1980’s Showcase: Power Pack

Happy Monday after Mother’s Day everyone!

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While this previous Sunday was the American version of the holiday, it’s nice to know that the idea of celebrating motherhood is usually given its own special day all across the world as well.

And why not?  Looking after a human from its puke and poo days all the way to something resembling adulthood isn’t easy.

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Now, I have a confession to make: I always hate writing this blog the day after Mother’s Day, because so many superhero stories go out of their way to take the parents out of the equation as quickly as possible.

Seriously, superhero parents are either completely absent,

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replaced by surrogates before the hero has any chance to become aware of his or her actual family,

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or killed off to provide the hero with motivation.

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Thank you Batman.

Granted, this has gotten better over time and there are superhero stories that have talked about parenthood and the relationship between family members rather well,

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but most of the parent figures presented in the movie are abusive jerks with only one of them redeeming himself at the very end.

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So it’s safe to say that comic books don’t have the best track record when it comes to treating moms and dads.  But why?

If you ask me, there are two reasons why superheroes aren’t very good at including parents in their stories.  First, being a superhero is kind of dangerous.

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The level of destruction, property damage, and bodily harm that is inherent in so many of our favorite superhero stories is kind of terrifying if you take a step back and look at them with a critical eye.  I don’t have kids, but I don’t think any mortal parent would be okay with seeing their child getting smashed into buildings on the evening news.

Even if the parents are superheroes themselves, they tend to express reservations about their children doing what they do before realizing that it’s kind of necessary for their kids to grow up.

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The second reason why superhero stories don’t deal with parents very well is because well…most of them are stories for children.

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I almost hate to say this but, most children are selfish greedy little twerps who don’t realize what their parents do for them and believe that life would be much better without them.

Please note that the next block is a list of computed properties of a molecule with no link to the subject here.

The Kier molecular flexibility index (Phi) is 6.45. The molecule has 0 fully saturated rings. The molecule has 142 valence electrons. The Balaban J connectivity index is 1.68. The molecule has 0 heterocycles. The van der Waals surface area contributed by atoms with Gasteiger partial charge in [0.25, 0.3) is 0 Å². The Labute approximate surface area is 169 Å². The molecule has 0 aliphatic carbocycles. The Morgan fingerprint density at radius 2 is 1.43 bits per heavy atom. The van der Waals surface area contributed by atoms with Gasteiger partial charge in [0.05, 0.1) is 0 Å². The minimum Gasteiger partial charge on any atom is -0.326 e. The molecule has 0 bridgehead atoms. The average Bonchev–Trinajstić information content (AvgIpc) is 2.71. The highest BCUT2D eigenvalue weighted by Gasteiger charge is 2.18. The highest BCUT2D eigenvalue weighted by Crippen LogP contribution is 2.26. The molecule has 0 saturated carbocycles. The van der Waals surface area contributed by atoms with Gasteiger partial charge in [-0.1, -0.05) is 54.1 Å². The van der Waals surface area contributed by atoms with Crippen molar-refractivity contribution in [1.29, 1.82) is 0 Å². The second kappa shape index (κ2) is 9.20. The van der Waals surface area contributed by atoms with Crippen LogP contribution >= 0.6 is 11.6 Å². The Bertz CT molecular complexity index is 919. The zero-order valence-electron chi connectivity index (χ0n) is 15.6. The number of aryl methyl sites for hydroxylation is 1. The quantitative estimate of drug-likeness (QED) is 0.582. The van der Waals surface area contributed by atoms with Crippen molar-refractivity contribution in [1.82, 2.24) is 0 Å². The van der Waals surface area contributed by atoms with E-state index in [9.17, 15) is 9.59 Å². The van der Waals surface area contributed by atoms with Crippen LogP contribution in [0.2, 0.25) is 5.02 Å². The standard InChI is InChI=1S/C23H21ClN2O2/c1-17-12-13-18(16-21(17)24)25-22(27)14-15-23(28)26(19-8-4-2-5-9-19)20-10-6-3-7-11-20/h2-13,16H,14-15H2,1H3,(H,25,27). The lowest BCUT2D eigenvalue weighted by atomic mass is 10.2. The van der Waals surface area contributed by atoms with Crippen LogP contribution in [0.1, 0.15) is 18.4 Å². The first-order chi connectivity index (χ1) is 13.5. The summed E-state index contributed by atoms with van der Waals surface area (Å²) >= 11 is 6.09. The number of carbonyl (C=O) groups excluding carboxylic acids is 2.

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Comic book creators know their audience and present their readers with a fantasy where all the problems of the world can be solved quickly and violently and where its main character can live in a world where nobody is there to tell them to brush their teeth and go to bed.

That’s not to say that stories where superheroes had parents, and in the 1980’s Marvel produced a comic book series where the main characters were children, and their parents were not only alive and kicking, they were integral to the plot.

Let’s kick off this new era for this blog by talking about Power Pack.

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Origin and Career

The 1980’s were an interesting time for Marvel.  They had established themselves as the dominant comic book publisher in the American comic book market and the editorial direction of the companies stories were under the direction of a man named Jim Shooter.

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Shooter is a rather…divisive figure in the comic book world.  On one hand, he published his first comic book work when he was 14 years old, so he’s clearly a fan of the medium.

Also, during his time at Marvel he helped bring us the black Spider Man suit,

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that would eventually give us Venom,

On the other hand, a lot of creators have very negative opinions of Shooter’s leadership style and he had a reputation of squashing creative ideas that weren’t his own.  It was either his way or nothing at all.

Anyway, one of the things that Shooter pushed when he was in charge of Marvel was the idea that editors should write the stories instead of working with writers.

One of these editors was Louise Simonson, the eventual creator of Power Pack.

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Holy crap, we actually have a female creator on this series!

Simonson teamed up with an artist named June Brigman,

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(holy crap…TWO women?  This is nuts!)

and together they created a team of superhero children, who made their first appearance in August of 1984.

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The story follows the Powers, a family of six.  There’s a mother, father, and four children named Alex, Julie, Jack, and Katie.